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June - in the garden this month

As you enter the nursery site you may notice the flat area which used to be an orchard is now full of ox-eye daisies in full bloom. This is a welcome sight because we have had considerable difficulty here. After the trees had to be removed because of rabbit damage to their trunks, it was decided to turn the area into a wildflower meadow. The turf was stripped and the area seeded with locally sourced wildflower seeds supplemented by seeds collected by hand from around the nursery. Very few of the plants grew, either failing to germinate or establish, or being eaten by marauding rabbits. The process was repeated. Again, it failed. For the third time it was resown and we now have flowers. Though there is not the rich diversity anticipated, it is a start, and it is more likely now that the other species will be able to establish amongst the protection of the daisies. It can only get better.

One striking plant flowering now in the T-beds in the car park is Eremurus, the foxtail lily. It originates from the dry grassland steppes of Asia so requires a bright, open site with sharp drainage. It doesn’t like to be crowded by other plants so takes up a fair bit of space. All of this might explain why it is an uncommon sight in Cornish gardens. It is a curious plant, with a tiny crown surrounded by thick fleshy roots radiating out like spokes close to the surface, looking more like something from the animal kingdom. The leaves shrivel as the flower spike rises in summer. These plants were only planted this spring, so this is their debut performance. Once established this should be a spectacular sight, particularly in combination with the pampas grass behind and the Phlomis russeliana below – a wonderful example of contrasting shapes and texture. This grass is Cortaderia richardii, which unlike other pampas grasses comes from New Zealand where it is known as ToeToe. It is an easy, rewarding and beautiful grass making an evergreen clump of fine green leaves without the scruffy dead material which accumulates at the base of the South American varieties. The flower spikes reach 120 to 150 cm but are not vertical. They arch gracefully outwards, bending low when saturated with rain and rising back up as they dry.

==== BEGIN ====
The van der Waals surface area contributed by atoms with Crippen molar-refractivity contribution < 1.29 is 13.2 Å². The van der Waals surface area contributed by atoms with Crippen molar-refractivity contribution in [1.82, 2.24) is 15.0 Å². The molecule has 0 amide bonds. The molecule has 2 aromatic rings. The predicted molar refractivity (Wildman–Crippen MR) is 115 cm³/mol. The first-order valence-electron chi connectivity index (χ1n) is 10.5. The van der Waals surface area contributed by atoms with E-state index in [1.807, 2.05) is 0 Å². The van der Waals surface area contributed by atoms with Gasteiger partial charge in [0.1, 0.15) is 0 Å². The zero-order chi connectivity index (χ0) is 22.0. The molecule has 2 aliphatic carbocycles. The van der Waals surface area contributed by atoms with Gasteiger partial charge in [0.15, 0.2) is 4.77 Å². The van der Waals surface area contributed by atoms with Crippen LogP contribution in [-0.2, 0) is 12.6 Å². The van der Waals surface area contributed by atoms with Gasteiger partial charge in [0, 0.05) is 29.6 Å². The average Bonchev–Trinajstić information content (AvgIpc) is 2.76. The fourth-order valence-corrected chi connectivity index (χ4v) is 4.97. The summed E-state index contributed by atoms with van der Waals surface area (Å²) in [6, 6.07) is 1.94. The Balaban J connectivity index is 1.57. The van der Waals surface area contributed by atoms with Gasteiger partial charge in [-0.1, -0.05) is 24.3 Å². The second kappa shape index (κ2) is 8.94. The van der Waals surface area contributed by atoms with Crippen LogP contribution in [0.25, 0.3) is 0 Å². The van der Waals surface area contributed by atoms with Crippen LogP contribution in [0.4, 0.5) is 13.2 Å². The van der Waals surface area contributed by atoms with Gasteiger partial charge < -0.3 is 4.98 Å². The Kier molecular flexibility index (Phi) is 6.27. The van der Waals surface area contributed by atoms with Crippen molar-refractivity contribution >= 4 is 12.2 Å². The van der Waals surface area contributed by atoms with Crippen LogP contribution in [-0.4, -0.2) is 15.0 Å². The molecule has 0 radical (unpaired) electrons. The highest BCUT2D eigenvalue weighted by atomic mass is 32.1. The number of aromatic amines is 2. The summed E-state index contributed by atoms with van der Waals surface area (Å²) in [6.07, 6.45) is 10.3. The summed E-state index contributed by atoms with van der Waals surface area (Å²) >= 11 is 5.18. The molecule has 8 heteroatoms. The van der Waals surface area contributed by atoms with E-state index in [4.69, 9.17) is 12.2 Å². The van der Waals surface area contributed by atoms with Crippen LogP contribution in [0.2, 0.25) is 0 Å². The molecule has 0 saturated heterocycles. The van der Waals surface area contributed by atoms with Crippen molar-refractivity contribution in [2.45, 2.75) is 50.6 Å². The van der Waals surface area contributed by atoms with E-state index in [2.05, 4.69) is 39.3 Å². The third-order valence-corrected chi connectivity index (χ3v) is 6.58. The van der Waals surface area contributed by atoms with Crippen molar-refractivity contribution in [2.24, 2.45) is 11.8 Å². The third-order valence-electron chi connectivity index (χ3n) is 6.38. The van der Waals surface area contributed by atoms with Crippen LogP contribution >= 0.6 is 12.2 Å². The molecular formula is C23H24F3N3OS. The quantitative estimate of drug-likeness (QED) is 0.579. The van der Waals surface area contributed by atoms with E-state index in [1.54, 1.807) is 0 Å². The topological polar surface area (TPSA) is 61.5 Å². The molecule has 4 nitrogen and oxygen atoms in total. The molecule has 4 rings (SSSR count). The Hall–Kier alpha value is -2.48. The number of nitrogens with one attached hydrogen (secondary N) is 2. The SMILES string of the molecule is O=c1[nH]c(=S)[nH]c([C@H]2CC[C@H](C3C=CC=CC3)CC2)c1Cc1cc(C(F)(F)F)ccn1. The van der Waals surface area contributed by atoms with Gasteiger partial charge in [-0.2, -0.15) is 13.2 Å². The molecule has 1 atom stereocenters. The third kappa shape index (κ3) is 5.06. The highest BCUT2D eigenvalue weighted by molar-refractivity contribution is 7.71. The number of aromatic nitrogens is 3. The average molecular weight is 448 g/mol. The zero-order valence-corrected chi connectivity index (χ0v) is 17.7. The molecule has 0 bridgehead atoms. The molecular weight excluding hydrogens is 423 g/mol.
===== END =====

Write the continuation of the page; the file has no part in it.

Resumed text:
The bumblebee garden is looking particularly lovely at the moment, and full of flowers and pollinators of all sorts. The lavender hedges are in tight bud just waiting to burst. In the wild corner we have a half barrel filled with stones and water. This is invaluable for insects and birds at all times, particularly in the current heatwave. Bees need a water source they can drink safely from without falling in. Here they can land on the stone to drink safely. A shallow dish or saucer filled with gravel or stones and water is ideal for them.